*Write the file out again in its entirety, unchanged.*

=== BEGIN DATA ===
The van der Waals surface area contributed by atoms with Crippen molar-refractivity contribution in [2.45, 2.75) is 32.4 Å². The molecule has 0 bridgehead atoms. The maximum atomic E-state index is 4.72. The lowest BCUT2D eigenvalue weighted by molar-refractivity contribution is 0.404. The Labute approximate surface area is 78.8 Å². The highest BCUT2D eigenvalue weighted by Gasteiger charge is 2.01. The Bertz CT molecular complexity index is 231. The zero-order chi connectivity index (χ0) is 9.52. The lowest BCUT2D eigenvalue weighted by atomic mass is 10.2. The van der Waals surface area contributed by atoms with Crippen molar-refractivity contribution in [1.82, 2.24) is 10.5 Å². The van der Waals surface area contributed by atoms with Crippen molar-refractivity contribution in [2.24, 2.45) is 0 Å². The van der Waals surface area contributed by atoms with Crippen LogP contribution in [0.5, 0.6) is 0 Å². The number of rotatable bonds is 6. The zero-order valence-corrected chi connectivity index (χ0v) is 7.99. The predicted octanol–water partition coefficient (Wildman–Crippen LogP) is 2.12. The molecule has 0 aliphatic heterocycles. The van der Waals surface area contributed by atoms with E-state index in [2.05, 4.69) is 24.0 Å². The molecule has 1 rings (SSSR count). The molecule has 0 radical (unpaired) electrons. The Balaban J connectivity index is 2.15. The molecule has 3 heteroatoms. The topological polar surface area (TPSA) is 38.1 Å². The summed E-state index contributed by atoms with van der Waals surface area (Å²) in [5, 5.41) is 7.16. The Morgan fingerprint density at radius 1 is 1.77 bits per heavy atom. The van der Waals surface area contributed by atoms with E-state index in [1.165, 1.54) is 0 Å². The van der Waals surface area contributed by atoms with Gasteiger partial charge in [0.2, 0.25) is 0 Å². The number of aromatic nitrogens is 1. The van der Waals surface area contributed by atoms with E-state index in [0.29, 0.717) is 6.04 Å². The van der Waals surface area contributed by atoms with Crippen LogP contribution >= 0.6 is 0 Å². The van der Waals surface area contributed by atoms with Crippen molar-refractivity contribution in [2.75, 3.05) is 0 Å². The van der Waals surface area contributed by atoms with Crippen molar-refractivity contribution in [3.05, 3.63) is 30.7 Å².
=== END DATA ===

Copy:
The van der Waals surface area contributed by atoms with Crippen molar-refractivity contribution in [2.45, 2.75) is 32.4 Å². The molecule has 0 bridgehead atoms. The maximum atomic E-state index is 4.72. The lowest BCUT2D eigenvalue weighted by molar-refractivity contribution is 0.404. The Labute approximate surface area is 78.8 Å². The highest BCUT2D eigenvalue weighted by Gasteiger charge is 2.01. The Bertz CT molecular complexity index is 231. The zero-order chi connectivity index (χ0) is 9.52. The lowest BCUT2D eigenvalue weighted by atomic mass is 10.2. The van der Waals surface area contributed by atoms with Crippen molar-refractivity contribution in [1.82, 2.24) is 10.5 Å². The van der Waals surface area contributed by atoms with Crippen molar-refractivity contribution in [2.24, 2.45) is 0 Å². The van der Waals surface area contributed by atoms with Crippen LogP contribution in [0.5, 0.6) is 0 Å². The number of rotatable bonds is 6. The zero-order valence-corrected chi connectivity index (χ0v) is 7.99. The predicted octanol–water partition coefficient (Wildman–Crippen LogP) is 2.12. The molecule has 0 aliphatic heterocycles. The van der Waals surface area contributed by atoms with E-state index in [2.05, 4.69) is 24.0 Å². The molecule has 1 rings (SSSR count). The molecule has 0 radical (unpaired) electrons. The Balaban J connectivity index is 2.15. The molecule has 3 heteroatoms. The topological polar surface area (TPSA) is 38.1 Å². The summed E-state index contributed by atoms with van der Waals surface area (Å²) in [5, 5.41) is 7.16. The Morgan fingerprint density at radius 1 is 1.77 bits per heavy atom. The van der Waals surface area contributed by atoms with E-state index in [1.165, 1.54) is 0 Å². The van der Waals surface area contributed by atoms with Gasteiger partial charge in [0.2, 0.25) is 0 Å². The number of aromatic nitrogens is 1. The van der Waals surface area contributed by atoms with E-state index in [0.29, 0.717) is 6.04 Å². The van der Waals surface area contributed by atoms with Crippen LogP contribution >= 0.6 is 0 Å². The van der Waals surface area contributed by atoms with Crippen molar-refractivity contribution in [2.75, 3.05) is 0 Å². The van der Waals surface area contributed by atoms with Crippen molar-refractivity contribution in [3.05, 3.63) is 30.7 Å².